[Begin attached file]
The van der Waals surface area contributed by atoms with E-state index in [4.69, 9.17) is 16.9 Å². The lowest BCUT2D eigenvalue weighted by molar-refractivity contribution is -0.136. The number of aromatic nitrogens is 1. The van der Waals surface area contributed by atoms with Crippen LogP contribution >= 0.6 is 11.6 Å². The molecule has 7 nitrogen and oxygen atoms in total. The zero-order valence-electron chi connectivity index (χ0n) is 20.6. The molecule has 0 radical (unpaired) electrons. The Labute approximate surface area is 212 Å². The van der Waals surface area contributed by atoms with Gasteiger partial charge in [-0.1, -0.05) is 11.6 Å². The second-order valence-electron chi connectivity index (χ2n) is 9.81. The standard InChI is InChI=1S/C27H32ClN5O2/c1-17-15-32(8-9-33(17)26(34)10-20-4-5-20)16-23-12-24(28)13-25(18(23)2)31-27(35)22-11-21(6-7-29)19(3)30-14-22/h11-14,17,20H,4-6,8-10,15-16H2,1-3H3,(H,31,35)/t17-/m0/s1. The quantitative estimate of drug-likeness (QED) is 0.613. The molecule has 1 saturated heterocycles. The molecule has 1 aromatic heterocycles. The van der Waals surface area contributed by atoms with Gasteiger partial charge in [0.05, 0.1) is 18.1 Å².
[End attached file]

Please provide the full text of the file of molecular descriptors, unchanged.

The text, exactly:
The van der Waals surface area contributed by atoms with E-state index in [4.69, 9.17) is 16.9 Å². The lowest BCUT2D eigenvalue weighted by molar-refractivity contribution is -0.136. The number of aromatic nitrogens is 1. The van der Waals surface area contributed by atoms with Crippen LogP contribution >= 0.6 is 11.6 Å². The molecule has 7 nitrogen and oxygen atoms in total. The zero-order valence-electron chi connectivity index (χ0n) is 20.6. The molecule has 0 radical (unpaired) electrons. The Labute approximate surface area is 212 Å². The van der Waals surface area contributed by atoms with Gasteiger partial charge in [-0.1, -0.05) is 11.6 Å². The second-order valence-electron chi connectivity index (χ2n) is 9.81. The standard InChI is InChI=1S/C27H32ClN5O2/c1-17-15-32(8-9-33(17)26(34)10-20-4-5-20)16-23-12-24(28)13-25(18(23)2)31-27(35)22-11-21(6-7-29)19(3)30-14-22/h11-14,17,20H,4-6,8-10,15-16H2,1-3H3,(H,31,35)/t17-/m0/s1. The quantitative estimate of drug-likeness (QED) is 0.613. The molecule has 1 saturated heterocycles. The molecule has 1 aromatic heterocycles. The van der Waals surface area contributed by atoms with Gasteiger partial charge in [0.05, 0.1) is 18.1 Å².